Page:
The African elephant, like the one saved by Staś and Nel, is not the only elephant species: their cousins are Indian elephants, and the long-extinct woolly mammoths. There are many features distinguishing African elephants from Indian ones: the former is the largest land animal and can grow even to 4m (13ft) in height, and may weigh up to 7.5 metric tons. Indian elephants are usually around 3m (10ft) tall and weigh up to 5 metric tons; they also have smaller ears and tusks, which nearly disappeared in the females.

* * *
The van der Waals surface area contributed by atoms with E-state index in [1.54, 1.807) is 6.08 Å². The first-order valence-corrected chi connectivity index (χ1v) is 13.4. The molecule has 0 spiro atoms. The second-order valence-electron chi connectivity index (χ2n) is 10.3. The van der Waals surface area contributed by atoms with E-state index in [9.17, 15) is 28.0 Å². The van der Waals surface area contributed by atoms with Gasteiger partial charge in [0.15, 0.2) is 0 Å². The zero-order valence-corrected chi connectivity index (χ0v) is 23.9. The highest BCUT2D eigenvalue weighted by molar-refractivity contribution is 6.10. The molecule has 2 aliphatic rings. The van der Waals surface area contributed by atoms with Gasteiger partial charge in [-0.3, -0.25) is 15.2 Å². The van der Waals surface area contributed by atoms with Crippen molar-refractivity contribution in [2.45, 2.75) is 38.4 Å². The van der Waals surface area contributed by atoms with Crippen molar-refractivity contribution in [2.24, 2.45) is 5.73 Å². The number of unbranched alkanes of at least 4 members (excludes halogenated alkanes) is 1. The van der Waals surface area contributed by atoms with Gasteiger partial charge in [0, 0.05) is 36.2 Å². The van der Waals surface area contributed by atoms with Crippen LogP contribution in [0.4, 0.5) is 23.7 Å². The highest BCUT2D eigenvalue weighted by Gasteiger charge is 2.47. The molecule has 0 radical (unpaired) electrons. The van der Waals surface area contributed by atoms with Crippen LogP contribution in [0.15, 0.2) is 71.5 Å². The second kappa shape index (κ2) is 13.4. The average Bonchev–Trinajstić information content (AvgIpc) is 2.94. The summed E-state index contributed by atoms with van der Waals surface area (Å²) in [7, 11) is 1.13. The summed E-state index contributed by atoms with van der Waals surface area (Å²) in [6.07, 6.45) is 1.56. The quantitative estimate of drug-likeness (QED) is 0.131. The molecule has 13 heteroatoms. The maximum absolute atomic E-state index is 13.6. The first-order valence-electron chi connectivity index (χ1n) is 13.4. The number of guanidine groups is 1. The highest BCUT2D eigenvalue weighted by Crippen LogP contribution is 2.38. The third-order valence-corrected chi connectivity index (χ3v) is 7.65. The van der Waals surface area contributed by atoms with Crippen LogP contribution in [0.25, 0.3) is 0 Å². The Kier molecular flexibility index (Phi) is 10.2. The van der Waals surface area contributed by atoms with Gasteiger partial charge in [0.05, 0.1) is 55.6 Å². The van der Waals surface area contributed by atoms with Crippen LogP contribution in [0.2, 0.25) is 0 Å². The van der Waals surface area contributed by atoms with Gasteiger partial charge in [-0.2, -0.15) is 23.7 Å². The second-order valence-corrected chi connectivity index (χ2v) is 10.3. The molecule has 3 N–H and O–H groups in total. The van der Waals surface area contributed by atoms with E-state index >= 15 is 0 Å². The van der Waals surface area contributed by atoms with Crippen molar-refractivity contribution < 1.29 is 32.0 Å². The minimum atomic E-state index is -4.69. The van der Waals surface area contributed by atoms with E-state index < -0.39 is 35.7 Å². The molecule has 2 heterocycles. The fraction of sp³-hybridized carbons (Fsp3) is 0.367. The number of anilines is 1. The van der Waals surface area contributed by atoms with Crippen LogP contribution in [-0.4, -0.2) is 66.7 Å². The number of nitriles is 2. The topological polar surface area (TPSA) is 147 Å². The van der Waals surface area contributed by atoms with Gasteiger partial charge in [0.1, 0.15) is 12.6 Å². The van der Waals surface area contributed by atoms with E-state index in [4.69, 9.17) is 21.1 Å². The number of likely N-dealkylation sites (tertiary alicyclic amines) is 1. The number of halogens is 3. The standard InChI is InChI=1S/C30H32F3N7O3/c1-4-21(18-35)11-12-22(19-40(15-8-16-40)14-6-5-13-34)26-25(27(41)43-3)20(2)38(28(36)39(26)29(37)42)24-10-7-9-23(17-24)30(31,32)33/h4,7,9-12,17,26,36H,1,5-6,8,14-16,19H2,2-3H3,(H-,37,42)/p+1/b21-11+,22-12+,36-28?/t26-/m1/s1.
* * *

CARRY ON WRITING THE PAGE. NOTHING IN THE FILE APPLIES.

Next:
African elephants live in the savannah and in the steppe, and Indian ones mostly in jungles. They all love to bathe and play in water, which they also drink a lot of, as Nel noticed watching King. It is estimated that an elephant may need as much as 200 litres (44 imperial gallons) of water a day.
Elephants live in herds composed of females and calves, while mature males live most of the time alone. There is a hierarchy in elephant families: individuals follow the female that leads the herd, and when conflicts arise, they usually solve them in a peaceful manner. Elephants are highly intelligent. Their submissiveness and susceptibility to training have made people use them for their purposes for centuries: in ancient times for battles, and later for labour and transport.
How did Staś and Nel tame the elephant?